Mark Rober is a former NASA scientist who has now decided to apply his skills to more earthly problems, like the fact that squirrels keep trying to eat all the bird seed out of the feeders in his backyard. In an attempt to defeat the furry bandits, he created an intricate rodent obstacle course last year... which the squirrels quickly overcame. Now, having spent more time studying his adversaries, Rober’s returned with a new, even more elaborate maze.
In a video showing his absurd creation, Rober says, “I never thought I’d be that crazy guy in the neighborhood obsessing over the squirrels, but they started it first when they would constantly pillage the bird seed from any bird feeder I would put up.” After two months spent building a course designed “to test [the squirrels’] mental limits and their physical limits,” Rober was finally able to test out his ridiculously complex construction.
At the center of his labyrinth, this modern day Daedalus set a locked container of walnuts—titled, naturally, “Fort Knuts”—just below the birds’ favorite feeder in the middle of his yard. To get to it, though, the squirrels must navigate a wooden casino staffed by a pop-up security doll, a spinning horizontal pole, a little helicopter on a zip line, a wall made of bricks that randomly move in and out of a flat surface, a confusing series of ducts, a fake laser grid, and eventually the vault of Fort Knuts itself. All of these obstacles are themed around Mission: Impossible and Ocean’s Eleven because Rober has a good sense of humor. And they all come with emergency exits in case a squirrel gets trapped because the Squirrel War hasn’t yet managed to strip him of his humanity.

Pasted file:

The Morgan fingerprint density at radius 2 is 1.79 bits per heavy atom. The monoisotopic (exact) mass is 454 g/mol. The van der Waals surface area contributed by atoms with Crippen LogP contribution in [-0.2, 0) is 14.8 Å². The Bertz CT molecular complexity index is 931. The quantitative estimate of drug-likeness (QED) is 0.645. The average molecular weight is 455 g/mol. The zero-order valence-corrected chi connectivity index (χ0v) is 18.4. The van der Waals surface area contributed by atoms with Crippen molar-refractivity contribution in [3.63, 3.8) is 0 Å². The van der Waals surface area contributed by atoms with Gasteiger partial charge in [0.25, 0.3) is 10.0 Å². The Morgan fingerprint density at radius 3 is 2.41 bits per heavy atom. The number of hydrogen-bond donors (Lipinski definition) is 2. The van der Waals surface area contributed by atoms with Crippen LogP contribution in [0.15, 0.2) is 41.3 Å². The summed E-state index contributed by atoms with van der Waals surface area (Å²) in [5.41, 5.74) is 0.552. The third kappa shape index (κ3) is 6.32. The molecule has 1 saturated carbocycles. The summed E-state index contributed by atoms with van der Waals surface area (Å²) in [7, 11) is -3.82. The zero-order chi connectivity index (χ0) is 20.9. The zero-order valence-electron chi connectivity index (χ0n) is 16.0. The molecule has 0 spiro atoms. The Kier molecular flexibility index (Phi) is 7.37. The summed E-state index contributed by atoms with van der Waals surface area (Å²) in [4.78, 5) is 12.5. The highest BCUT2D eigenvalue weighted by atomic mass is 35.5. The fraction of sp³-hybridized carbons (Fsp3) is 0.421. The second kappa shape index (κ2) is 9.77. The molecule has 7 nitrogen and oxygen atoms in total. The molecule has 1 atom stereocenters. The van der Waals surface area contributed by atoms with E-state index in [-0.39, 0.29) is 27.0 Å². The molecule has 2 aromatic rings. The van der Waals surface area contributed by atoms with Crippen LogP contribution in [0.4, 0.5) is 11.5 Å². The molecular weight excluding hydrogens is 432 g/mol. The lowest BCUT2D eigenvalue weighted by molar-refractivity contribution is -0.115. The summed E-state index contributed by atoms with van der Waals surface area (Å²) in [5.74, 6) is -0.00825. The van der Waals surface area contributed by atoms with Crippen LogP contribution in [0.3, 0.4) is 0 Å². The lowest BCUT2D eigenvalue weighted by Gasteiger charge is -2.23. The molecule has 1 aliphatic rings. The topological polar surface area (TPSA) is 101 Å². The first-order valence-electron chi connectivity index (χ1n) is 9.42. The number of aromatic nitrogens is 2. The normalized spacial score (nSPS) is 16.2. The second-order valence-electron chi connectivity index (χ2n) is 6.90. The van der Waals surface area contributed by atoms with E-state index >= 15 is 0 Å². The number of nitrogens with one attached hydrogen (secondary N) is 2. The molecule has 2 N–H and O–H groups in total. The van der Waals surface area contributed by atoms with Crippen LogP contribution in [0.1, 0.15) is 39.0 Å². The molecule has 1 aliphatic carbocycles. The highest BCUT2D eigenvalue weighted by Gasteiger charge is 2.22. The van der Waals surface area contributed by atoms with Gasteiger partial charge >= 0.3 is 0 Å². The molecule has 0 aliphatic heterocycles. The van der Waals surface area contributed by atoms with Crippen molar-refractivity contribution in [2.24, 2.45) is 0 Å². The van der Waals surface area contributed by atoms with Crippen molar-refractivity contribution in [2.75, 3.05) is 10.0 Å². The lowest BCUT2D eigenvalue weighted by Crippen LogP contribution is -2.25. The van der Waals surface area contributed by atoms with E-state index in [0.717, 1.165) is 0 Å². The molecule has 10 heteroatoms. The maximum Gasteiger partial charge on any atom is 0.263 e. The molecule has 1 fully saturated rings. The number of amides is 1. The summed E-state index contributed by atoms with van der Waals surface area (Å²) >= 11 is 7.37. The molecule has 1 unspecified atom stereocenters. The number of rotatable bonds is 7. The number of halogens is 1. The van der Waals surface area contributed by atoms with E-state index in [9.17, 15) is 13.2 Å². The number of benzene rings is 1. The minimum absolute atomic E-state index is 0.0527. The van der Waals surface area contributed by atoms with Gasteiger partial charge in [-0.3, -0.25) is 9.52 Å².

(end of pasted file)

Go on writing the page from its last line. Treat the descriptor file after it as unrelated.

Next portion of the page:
That last point is important because, after spending so, so much time constructing his obstacle course, we get to actually see footage of the squirrels navigating—and ultimately triumphing over—what turns out to be a very lovingly designed squirrel playground. All of his work for naught, Rober must now return to the drawing board yet again.
A side effect of all of this is that Rober’s also inadvertently created the world’s top rodent training grounds. Before long, we imagine that his squirrels will become elite athletes, able to bypass any human-made barrier with ease and capable of sharing their newfound talents with rodents from across the world. Once we have supersquirrels chittering and scampering around the globe, well, there won’t be any kind of obstacle course capable of solving that problem.
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